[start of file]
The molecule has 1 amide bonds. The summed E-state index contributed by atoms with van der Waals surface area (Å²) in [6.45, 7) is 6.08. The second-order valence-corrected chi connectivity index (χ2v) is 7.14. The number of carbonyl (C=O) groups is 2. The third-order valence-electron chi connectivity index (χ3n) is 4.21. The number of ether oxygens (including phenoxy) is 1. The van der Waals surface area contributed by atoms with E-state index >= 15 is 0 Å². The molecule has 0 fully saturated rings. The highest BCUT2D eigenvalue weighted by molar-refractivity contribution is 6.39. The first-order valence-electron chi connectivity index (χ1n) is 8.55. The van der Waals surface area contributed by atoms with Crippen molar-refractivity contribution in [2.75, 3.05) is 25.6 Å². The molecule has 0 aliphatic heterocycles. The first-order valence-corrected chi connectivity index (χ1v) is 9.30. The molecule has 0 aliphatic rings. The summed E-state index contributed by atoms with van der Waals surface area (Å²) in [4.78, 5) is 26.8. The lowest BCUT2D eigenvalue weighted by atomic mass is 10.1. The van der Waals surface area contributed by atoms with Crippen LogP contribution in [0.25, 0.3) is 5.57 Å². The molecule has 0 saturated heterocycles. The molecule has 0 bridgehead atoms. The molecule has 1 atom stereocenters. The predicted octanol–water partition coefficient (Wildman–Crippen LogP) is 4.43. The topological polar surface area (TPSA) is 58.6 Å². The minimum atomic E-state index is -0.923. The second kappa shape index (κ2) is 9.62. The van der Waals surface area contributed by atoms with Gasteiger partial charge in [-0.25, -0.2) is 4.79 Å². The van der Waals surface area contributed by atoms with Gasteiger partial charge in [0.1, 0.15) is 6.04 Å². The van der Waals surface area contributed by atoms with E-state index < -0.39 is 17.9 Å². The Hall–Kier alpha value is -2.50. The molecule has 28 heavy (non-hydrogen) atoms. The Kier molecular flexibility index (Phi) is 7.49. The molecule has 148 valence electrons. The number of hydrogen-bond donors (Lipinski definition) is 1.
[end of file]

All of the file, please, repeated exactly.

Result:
The molecule has 1 amide bonds. The summed E-state index contributed by atoms with van der Waals surface area (Å²) in [6.45, 7) is 6.08. The second-order valence-corrected chi connectivity index (χ2v) is 7.14. The number of carbonyl (C=O) groups is 2. The third-order valence-electron chi connectivity index (χ3n) is 4.21. The number of ether oxygens (including phenoxy) is 1. The van der Waals surface area contributed by atoms with E-state index >= 15 is 0 Å². The molecule has 0 fully saturated rings. The highest BCUT2D eigenvalue weighted by molar-refractivity contribution is 6.39. The first-order valence-electron chi connectivity index (χ1n) is 8.55. The van der Waals surface area contributed by atoms with Crippen molar-refractivity contribution in [2.75, 3.05) is 25.6 Å². The molecule has 0 aliphatic heterocycles. The first-order valence-corrected chi connectivity index (χ1v) is 9.30. The molecule has 0 aliphatic rings. The summed E-state index contributed by atoms with van der Waals surface area (Å²) in [4.78, 5) is 26.8. The lowest BCUT2D eigenvalue weighted by atomic mass is 10.1. The van der Waals surface area contributed by atoms with Crippen LogP contribution in [0.25, 0.3) is 5.57 Å². The molecule has 0 saturated heterocycles. The molecule has 0 bridgehead atoms. The molecule has 1 atom stereocenters. The predicted octanol–water partition coefficient (Wildman–Crippen LogP) is 4.43. The topological polar surface area (TPSA) is 58.6 Å². The minimum atomic E-state index is -0.923. The second kappa shape index (κ2) is 9.62. The van der Waals surface area contributed by atoms with Gasteiger partial charge in [-0.25, -0.2) is 4.79 Å². The van der Waals surface area contributed by atoms with Gasteiger partial charge in [0.1, 0.15) is 6.04 Å². The van der Waals surface area contributed by atoms with E-state index < -0.39 is 17.9 Å². The Hall–Kier alpha value is -2.50. The molecule has 28 heavy (non-hydrogen) atoms. The Kier molecular flexibility index (Phi) is 7.49. The molecule has 148 valence electrons. The number of hydrogen-bond donors (Lipinski definition) is 1.